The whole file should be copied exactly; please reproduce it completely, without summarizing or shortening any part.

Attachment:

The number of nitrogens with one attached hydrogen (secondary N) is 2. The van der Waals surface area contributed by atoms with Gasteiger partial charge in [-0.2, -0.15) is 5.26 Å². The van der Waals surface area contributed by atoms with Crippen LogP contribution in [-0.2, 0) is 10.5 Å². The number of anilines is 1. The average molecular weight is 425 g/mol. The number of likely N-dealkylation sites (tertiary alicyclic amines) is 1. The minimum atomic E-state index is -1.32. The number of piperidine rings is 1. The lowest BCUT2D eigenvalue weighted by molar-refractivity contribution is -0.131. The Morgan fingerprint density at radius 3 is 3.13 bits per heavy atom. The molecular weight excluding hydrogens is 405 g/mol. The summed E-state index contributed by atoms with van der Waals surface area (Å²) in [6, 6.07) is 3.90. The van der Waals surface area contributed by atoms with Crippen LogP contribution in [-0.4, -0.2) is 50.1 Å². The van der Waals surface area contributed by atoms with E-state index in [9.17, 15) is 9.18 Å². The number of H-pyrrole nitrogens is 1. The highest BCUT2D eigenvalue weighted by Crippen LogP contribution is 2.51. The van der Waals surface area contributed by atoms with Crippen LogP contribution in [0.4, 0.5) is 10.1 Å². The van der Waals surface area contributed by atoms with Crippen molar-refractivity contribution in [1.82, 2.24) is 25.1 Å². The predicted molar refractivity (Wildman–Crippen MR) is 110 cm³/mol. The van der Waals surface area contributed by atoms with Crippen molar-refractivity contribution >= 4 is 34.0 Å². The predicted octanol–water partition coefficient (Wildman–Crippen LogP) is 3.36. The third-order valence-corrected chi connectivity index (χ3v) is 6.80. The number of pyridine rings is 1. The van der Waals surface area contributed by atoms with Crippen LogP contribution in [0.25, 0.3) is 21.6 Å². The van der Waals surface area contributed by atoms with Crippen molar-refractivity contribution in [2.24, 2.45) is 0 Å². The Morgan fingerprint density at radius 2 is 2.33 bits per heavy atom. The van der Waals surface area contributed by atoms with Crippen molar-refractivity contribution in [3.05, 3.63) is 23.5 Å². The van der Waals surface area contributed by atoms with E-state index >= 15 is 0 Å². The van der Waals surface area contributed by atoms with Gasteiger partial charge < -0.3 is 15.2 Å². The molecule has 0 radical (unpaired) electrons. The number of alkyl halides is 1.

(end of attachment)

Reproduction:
The number of nitrogens with one attached hydrogen (secondary N) is 2. The van der Waals surface area contributed by atoms with Gasteiger partial charge in [-0.2, -0.15) is 5.26 Å². The van der Waals surface area contributed by atoms with Crippen LogP contribution in [-0.2, 0) is 10.5 Å². The number of anilines is 1. The average molecular weight is 425 g/mol. The number of likely N-dealkylation sites (tertiary alicyclic amines) is 1. The minimum atomic E-state index is -1.32. The number of piperidine rings is 1. The lowest BCUT2D eigenvalue weighted by molar-refractivity contribution is -0.131. The Morgan fingerprint density at radius 3 is 3.13 bits per heavy atom. The molecular weight excluding hydrogens is 405 g/mol. The summed E-state index contributed by atoms with van der Waals surface area (Å²) in [6, 6.07) is 3.90. The van der Waals surface area contributed by atoms with Crippen LogP contribution in [-0.4, -0.2) is 50.1 Å². The van der Waals surface area contributed by atoms with E-state index in [9.17, 15) is 9.18 Å². The number of H-pyrrole nitrogens is 1. The highest BCUT2D eigenvalue weighted by Crippen LogP contribution is 2.51. The van der Waals surface area contributed by atoms with Crippen LogP contribution in [0.4, 0.5) is 10.1 Å². The van der Waals surface area contributed by atoms with Crippen molar-refractivity contribution in [1.82, 2.24) is 25.1 Å². The predicted molar refractivity (Wildman–Crippen MR) is 110 cm³/mol. The van der Waals surface area contributed by atoms with Crippen molar-refractivity contribution >= 4 is 34.0 Å². The predicted octanol–water partition coefficient (Wildman–Crippen LogP) is 3.36. The third-order valence-corrected chi connectivity index (χ3v) is 6.80. The number of pyridine rings is 1. The van der Waals surface area contributed by atoms with Crippen LogP contribution in [0.25, 0.3) is 21.6 Å². The van der Waals surface area contributed by atoms with Crippen molar-refractivity contribution in [2.24, 2.45) is 0 Å². The Morgan fingerprint density at radius 2 is 2.33 bits per heavy atom. The van der Waals surface area contributed by atoms with Crippen molar-refractivity contribution in [3.05, 3.63) is 23.5 Å². The van der Waals surface area contributed by atoms with E-state index >= 15 is 0 Å². The van der Waals surface area contributed by atoms with Gasteiger partial charge < -0.3 is 15.2 Å². The molecule has 0 radical (unpaired) electrons. The number of alkyl halides is 1.